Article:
All posts by Zak Kushner

Top Recruiting Classes in MBB, Do They Bring Top Results?

Top recruiting classes bring excitement to fanbases every offseason–

They invoke a feeling of hope for those looking to turn things around and excitement for those looking for continued success. While those with top classes during the one and done era are often considered favorites heading into the upcoming season, they rarely win it all.

The college basketball season itself is rarely predictable, injuries and underperformance can easily derail a season. Beyond the regular season and conference tournaments, the NCAA Tournament becomes a crapshoot. One bad game, one tough matchup, one off game from a team’s leader can mean the end of the season.

While far from perfect, the data below shows the average team recruiting ranking of each National Champion according to 247Sports the year they won their national title. Also included are their class rankings the year before their championship, and two years before their championship.

One must remember when analyzing the data that top classes during this time period mostly include players who fall into the “one and done” category. A strong example of this is Kentucky’s number one ranked 2009 class which included John Wall, DeMarcus Cousins and Eric Bledsoe who were all long gone by the time Kentucky won their 2012 National Championship with their fifth ranked 2011 recruiting class.

Since the 2006-2007 season, the only team to win the national title the same year they held the nation’s top recruiting class was the 2014-15 Duke Blue Devils– a class that consisted of Jahlil Okafor (1), Tyus Jones (7), Justise Winslow (14) and Grayson Allen (25).

On average the National Champion had a 26.6 ranked recruiting class the year they won it all, a 29.9 ranked class the year prior and the 23rd ranked recruiting class two years prior. Only two teams– 2011-12 Kentucky and 2014-15 Duke have had a top five recruiting class the year they won it all.

Six of the eleven champions during the selected years had a top ten recruiting class in at least one of the three years prior to winning their national title. While a top recruiting class won’t guarantee a National Championship, it certainly doesn’t hurt.

From teams who rely on elite players ready to make a difference in their first year, to those who develop their stars over a few years, it’s obvious that top talent certainly helps any program in their pursuit of a title…just don’t expect a top recruiting class to lead to a National Championship in the same season.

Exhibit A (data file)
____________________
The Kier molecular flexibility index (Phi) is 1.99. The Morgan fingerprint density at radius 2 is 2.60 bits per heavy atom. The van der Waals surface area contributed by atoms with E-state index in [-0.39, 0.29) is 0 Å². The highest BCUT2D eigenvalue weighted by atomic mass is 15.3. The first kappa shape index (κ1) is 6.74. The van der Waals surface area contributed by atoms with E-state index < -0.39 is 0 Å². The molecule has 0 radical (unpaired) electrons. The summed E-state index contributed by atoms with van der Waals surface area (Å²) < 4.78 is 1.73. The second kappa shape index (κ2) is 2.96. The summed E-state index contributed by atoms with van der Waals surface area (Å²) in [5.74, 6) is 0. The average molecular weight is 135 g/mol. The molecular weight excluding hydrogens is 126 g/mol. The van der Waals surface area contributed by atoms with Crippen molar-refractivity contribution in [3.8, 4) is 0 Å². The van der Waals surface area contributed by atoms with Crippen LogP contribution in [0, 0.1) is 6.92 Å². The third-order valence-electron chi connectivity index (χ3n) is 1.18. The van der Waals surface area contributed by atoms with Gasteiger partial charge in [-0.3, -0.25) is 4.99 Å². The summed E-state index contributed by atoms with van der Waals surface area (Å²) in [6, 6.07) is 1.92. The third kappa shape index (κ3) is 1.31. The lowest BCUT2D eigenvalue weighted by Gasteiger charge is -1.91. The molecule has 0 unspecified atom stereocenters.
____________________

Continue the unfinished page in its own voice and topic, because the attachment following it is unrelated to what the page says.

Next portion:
** Data from 247Sports

Year 1 2 3 4 Champ (that season) Champ Recruiting Rank Champ 1 yr prior rk Champ 2 yr prior rk
2006 UNC OSU Texas UConn Florida 11 61 8
2007 UVA Florida Cuse USC Kansas 20 21 3
2008 Kentucky Georgia UCLA Memphis UNC 13 NR 1
2009 Kentucky UNC Texas Villanova Duke 20 14 11
2010 St. Joes Alabama Ohio St. Arizona UConn 63 8 7
2011 Nebraska West Virginia Gonzaga SMU Kentucky 5 32 1
2012 Kentucky UCLA Arizona Baylor Louisville 79 7 104
2013 Kentucky Kansas Memphis Indiana UConn 37 29 31
2014 Duke Kentucky Arizona UNLV Duke 1 9 41
2015 Kentucky Duke Arizona Texas A&M Villanova 29 48 36
2016 Duke Kentucky Michigan St. Florida St. UNC 15 70 10
2017 Kentucky Duke Arizona UCLA ? 26.6 29.9 23


**Data from 247Sports

E-mail Zak and [email protected] or follow him on Twitter @playorbplayd.


NCAA Tournament: The Sun Rises In The East

The East is a beast featuring last year’s champion Villanova, the team everyone loves to hate in Duke and four teams which aren’t getting enough respect heading into the tourney (SMU, Wisconsin, Virginia & Florida).

There’s an argument to be made (rightfully so) for the South being the hardest region (UNC, UCLA, Kentucky, Cincinnati), but the East gives us three teams that were ranked 1st in the nation at some point this season, another that is arguably the best in the B1G in Wisconsin and a team in Virginia that can shut down any offense at any time.

If Villanova can get past Wisconsin and Virginia, and Duke doesn’t stumble against Baylor or SMU we may end up with a Villanova vs Duke matchup in Madison Square Garden for a trip to the Final Four on the line.

Even if you don’t care about the basketball you can spend your time waiting to see if Grayson Allen has another meltdown, what custom suit Jay Wright is wearing, what fun things Wisconsin senior’s Bronson Koenig and Nigel Hayes will say and if Frank Martin has a complete meltdown on the South Carolina bench.

On the court your attention should be focused on Duke, who after winning four straight games against big time competition in the ACC Tournament comes into the NCAA Tournament finally looking like the team most national media members picked to win it all preseason. Harry Giles is starting to look like Harry Giles again, Jayson Tatum looks like the guy who’s the safest bet to succeed in the NBA in all of college basketball and Luke Kennard can get his shot off from any spot on the court at any time.